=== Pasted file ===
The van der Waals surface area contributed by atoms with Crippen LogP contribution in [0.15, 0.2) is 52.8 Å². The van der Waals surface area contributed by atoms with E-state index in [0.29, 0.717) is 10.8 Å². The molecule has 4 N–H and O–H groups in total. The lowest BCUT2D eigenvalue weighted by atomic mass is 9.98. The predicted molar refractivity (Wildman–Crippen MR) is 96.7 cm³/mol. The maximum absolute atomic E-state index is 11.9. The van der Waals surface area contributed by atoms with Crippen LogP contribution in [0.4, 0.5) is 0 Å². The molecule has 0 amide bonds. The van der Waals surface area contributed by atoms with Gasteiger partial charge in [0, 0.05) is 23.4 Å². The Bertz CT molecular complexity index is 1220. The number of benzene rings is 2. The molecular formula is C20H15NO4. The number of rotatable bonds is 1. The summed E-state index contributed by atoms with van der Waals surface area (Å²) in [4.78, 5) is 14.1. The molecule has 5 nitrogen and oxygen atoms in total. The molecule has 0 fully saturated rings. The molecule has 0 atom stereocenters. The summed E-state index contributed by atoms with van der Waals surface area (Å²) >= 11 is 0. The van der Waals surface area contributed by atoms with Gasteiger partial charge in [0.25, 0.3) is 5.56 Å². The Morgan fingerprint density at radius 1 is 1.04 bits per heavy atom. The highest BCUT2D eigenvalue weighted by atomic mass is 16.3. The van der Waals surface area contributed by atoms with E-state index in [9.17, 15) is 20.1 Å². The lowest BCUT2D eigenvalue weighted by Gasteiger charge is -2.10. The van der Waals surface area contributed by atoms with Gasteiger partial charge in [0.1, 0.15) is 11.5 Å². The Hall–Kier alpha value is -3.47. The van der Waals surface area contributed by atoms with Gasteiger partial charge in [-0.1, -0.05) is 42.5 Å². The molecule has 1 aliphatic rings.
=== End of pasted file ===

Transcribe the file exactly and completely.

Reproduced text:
The van der Waals surface area contributed by atoms with Crippen LogP contribution in [0.15, 0.2) is 52.8 Å². The van der Waals surface area contributed by atoms with E-state index in [0.29, 0.717) is 10.8 Å². The molecule has 4 N–H and O–H groups in total. The lowest BCUT2D eigenvalue weighted by atomic mass is 9.98. The predicted molar refractivity (Wildman–Crippen MR) is 96.7 cm³/mol. The maximum absolute atomic E-state index is 11.9. The van der Waals surface area contributed by atoms with Crippen LogP contribution in [0.4, 0.5) is 0 Å². The molecule has 0 amide bonds. The van der Waals surface area contributed by atoms with Gasteiger partial charge in [0, 0.05) is 23.4 Å². The Bertz CT molecular complexity index is 1220. The number of benzene rings is 2. The molecular formula is C20H15NO4. The number of rotatable bonds is 1. The summed E-state index contributed by atoms with van der Waals surface area (Å²) in [4.78, 5) is 14.1. The molecule has 5 nitrogen and oxygen atoms in total. The molecule has 0 fully saturated rings. The molecule has 0 atom stereocenters. The summed E-state index contributed by atoms with van der Waals surface area (Å²) >= 11 is 0. The van der Waals surface area contributed by atoms with Gasteiger partial charge in [0.25, 0.3) is 5.56 Å². The Morgan fingerprint density at radius 1 is 1.04 bits per heavy atom. The highest BCUT2D eigenvalue weighted by atomic mass is 16.3. The van der Waals surface area contributed by atoms with E-state index in [9.17, 15) is 20.1 Å². The lowest BCUT2D eigenvalue weighted by Gasteiger charge is -2.10. The van der Waals surface area contributed by atoms with Gasteiger partial charge in [0.1, 0.15) is 11.5 Å². The Hall–Kier alpha value is -3.47. The van der Waals surface area contributed by atoms with Gasteiger partial charge in [-0.1, -0.05) is 42.5 Å². The molecule has 1 aliphatic rings.